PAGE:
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Suppose I have two samples that I would like to compare graphically. One way to do it is to lay one over another like below:

x1 = rnorm(100)
x2 = rnorm(100, mean=2)
lines(density(x2), col="red")

I wonder however if there is a way to plot x2 such that the plot shares the same axis as the plot of x1, except that it is upside down, like the plot below. It would be especially great if there is any method that does not involve downloading additional packages.

enter image description here


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2 Answers 2

up vote 4 down vote accepted

If it doesn't matter if the y-axis contains values below zero, you can use this:

x1 <- rnorm(100)
x2 <- rnorm(100, mean=2)
dens1 <- density(x1)
dens2 <- density(x2)
dens2$y <- dens2$y * -1
     ylim = range(c(dens1$y, dens2$y)),
     xlim = range(c(dens1$x, dens2$x)),
     main = "",
     xlab = "")
lines(dens2, col = "red")


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That's the way I'd have gone -- tho' you could save a couple steps by ylim = range(c(dens1$y,-dens2$y)) and lines(dens2$x,-dens2$y) ... or even x2 <- -rnorm(100, m=2) –  Carl Witthoft Sep 14 '12 at 12:15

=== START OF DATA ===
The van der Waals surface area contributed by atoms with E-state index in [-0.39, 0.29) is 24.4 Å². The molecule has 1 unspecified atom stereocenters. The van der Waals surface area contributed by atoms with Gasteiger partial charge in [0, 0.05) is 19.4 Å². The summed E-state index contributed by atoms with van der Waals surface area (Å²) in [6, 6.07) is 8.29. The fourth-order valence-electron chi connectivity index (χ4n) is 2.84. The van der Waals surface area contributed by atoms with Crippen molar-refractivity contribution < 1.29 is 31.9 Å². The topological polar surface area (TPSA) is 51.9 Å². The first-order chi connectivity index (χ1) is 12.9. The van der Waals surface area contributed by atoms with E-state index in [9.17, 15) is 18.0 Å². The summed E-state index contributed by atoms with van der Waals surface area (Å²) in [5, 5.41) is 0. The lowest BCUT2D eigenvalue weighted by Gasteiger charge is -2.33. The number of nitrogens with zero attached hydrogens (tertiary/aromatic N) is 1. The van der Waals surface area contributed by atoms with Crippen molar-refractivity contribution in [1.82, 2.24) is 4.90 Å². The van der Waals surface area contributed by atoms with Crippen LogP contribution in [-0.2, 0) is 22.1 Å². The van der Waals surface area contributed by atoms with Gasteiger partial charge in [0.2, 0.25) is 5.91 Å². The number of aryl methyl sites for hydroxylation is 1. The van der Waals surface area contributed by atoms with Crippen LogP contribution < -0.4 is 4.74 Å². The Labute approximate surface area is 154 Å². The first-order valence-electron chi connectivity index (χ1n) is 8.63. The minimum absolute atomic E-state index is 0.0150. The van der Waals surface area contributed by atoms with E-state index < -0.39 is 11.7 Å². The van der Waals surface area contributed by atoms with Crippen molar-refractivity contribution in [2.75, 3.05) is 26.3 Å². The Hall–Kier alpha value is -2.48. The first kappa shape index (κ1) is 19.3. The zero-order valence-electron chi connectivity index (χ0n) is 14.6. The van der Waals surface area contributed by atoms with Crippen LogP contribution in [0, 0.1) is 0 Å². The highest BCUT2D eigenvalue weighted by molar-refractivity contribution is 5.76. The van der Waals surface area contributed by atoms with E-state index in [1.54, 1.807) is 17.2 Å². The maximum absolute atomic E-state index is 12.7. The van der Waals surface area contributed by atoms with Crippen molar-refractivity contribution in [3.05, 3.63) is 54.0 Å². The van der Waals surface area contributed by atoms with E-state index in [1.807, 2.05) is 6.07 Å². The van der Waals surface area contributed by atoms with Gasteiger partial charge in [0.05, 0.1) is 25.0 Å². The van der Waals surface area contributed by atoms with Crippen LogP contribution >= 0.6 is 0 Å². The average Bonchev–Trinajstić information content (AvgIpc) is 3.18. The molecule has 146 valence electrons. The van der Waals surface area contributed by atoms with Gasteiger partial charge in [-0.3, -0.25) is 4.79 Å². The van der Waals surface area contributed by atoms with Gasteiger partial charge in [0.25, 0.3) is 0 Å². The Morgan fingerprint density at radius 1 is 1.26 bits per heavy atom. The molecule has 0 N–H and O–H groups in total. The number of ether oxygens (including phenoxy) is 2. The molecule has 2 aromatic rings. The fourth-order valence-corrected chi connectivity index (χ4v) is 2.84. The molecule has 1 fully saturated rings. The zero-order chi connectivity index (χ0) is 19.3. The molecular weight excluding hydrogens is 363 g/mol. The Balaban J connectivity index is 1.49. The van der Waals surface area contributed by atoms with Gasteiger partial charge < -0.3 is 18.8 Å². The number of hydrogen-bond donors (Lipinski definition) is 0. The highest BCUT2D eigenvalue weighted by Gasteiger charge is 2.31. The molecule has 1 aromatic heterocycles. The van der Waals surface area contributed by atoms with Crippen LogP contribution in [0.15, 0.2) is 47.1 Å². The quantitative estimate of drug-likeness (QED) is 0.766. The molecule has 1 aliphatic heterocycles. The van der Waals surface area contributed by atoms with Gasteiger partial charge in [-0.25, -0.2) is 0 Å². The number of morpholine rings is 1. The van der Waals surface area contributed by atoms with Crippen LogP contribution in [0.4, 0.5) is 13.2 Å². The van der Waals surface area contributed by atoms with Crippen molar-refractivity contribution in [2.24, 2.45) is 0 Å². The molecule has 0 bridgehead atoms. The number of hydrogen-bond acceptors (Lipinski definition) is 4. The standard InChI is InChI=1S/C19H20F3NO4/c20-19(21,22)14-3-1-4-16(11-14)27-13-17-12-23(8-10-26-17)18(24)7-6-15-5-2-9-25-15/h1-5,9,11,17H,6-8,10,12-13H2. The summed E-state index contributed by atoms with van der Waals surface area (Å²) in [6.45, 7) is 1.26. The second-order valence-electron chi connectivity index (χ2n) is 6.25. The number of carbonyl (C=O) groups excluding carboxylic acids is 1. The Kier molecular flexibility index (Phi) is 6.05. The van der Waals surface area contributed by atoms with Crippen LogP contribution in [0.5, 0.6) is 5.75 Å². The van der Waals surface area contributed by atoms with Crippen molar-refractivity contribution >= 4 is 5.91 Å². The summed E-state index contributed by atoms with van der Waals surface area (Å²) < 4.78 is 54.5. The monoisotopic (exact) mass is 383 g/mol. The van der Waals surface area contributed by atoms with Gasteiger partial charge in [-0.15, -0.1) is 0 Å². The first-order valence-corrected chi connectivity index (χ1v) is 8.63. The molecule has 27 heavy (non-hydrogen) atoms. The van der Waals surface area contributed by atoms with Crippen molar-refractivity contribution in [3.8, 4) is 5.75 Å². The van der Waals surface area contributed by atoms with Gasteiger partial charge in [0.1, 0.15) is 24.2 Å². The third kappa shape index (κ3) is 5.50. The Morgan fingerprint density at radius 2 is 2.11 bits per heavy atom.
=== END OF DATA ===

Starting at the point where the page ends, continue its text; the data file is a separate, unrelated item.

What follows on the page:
Right, lines(dens2$x,-dens2$y) would be simpler, but x2 <- -rnorm(100, m=2) would not work since the density is always positive, independent of the values of the variable. –  Sven Hohenstein Sep 14 '12 at 12:23
Yep, sorry about not paying attention to density –  Carl Witthoft Sep 14 '12 at 13:22

You can reverse the axis of a plot by using the argument ylim=(...) (or xlim=(...)) and specifying the limits in the reverse order.

For example:

layout(matrix(1:2, ncol=1))
par(mai=c(0.5, 1, 0.5, 1))

plot(c(-6, 6), 0:1, type="n", ylim=c(0, 1), xlab="", ylab="")
lines(density(x1), ylim=c(0, 1))

plot(c(-6, 6), 0:1, type="n", ylim=c(1, 0), xlab="", ylab="")
lines(density(x2), col="red", ylim=c(1, 0))

enter image description here

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Do you know a way to combine the two plots such that they share one axis? I like the simplicity of changing the direction of the ylim. Never would've thought of that. –  Alex Sep 14 '12 at 14:02

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